Minister for Defense, Senator the Hon Marise Payne, joined Rear Admiral Mike Noonan, Deputy Chief of the Navy, and veterans to dedicate a memorial on the site of ex-HMAS Platypus, Australia’s decommissioned east coast submarine base, honoring all who have died while serving in Australian submarines.
The ceremony also marked 50 years since the re-establishment of the Australian submarine capability in 1967.
“For the past 50 years, since we re-established the Australian Submarine Squadron, the silent service has been dedicated to duty,” Minister Payne said.
“Australia’s submariners who served in the Oberon class of boats and at Platypus contributed greatly to Australia’s defence and national security.”
“The new memorial reminds all Australians of the unique and dangerous nature of the work submariners undertake for our nation.”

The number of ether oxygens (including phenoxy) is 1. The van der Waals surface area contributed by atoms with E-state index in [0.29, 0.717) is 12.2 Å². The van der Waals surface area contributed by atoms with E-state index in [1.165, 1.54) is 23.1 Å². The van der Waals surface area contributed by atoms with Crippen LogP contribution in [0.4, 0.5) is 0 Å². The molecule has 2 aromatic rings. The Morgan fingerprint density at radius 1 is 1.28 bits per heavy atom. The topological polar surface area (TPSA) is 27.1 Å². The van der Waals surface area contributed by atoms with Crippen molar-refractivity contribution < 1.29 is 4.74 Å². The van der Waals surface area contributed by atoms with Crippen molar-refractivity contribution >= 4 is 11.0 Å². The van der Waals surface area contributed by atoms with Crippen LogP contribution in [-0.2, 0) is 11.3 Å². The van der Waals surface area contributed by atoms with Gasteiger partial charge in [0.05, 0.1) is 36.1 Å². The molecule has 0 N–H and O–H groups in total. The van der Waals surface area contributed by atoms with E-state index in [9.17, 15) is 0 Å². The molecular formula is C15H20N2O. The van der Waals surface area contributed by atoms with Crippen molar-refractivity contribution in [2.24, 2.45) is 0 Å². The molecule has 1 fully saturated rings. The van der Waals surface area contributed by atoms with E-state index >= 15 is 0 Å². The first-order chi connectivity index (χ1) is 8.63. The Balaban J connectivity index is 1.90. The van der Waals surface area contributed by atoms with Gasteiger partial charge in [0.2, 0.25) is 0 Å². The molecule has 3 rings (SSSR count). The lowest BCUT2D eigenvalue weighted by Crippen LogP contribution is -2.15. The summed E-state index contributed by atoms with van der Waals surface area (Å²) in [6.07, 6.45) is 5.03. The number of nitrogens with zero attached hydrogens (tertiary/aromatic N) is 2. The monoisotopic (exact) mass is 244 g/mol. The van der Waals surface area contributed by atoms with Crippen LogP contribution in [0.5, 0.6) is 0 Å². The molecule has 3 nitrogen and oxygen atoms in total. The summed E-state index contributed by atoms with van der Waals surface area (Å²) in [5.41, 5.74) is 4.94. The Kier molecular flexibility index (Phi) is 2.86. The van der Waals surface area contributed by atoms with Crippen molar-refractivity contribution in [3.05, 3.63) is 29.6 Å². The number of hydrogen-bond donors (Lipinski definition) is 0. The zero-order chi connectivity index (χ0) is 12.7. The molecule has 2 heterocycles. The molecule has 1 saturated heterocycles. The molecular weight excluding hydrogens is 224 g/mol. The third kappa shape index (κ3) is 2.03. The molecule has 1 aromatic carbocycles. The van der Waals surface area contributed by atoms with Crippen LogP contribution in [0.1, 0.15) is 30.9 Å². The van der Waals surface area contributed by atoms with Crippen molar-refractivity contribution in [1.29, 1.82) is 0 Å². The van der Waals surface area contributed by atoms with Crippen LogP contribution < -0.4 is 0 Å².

Minister Payne said submarines play a key role in protecting Australia’s prosperity and in ensuring maritime security.
“Our entire economy is dependent on secure and open sea lanes, and submarines are critical in keeping these lanes available for all nations to freely navigate the oceans and conduct maritime trade,” Minister Payne said.
“Submarines are a key asset in our efforts to enhance the stability and reinforce the rules-based order in our region; as well as reducing the risk of regional disputes or armed conflict.
“Our submariners’ legacy continues with the Collins class submarine capability and into the future as we design and build a new class of 12 regionally superior submarines.”
The Submariners’ Memorial is part of an urban renewal project at the Platypus site. HMAS Platypus and the Torpedo workshops were closed in 1999 and are being transformed into a public space following $20 million in funding from the Commonwealth Government and $3.8 million from the Sydney Harbour Trust Fund.
The site will have improved access, new open spaces, and the former workshops will be adapted for a range of recreational, community, and commercial activities.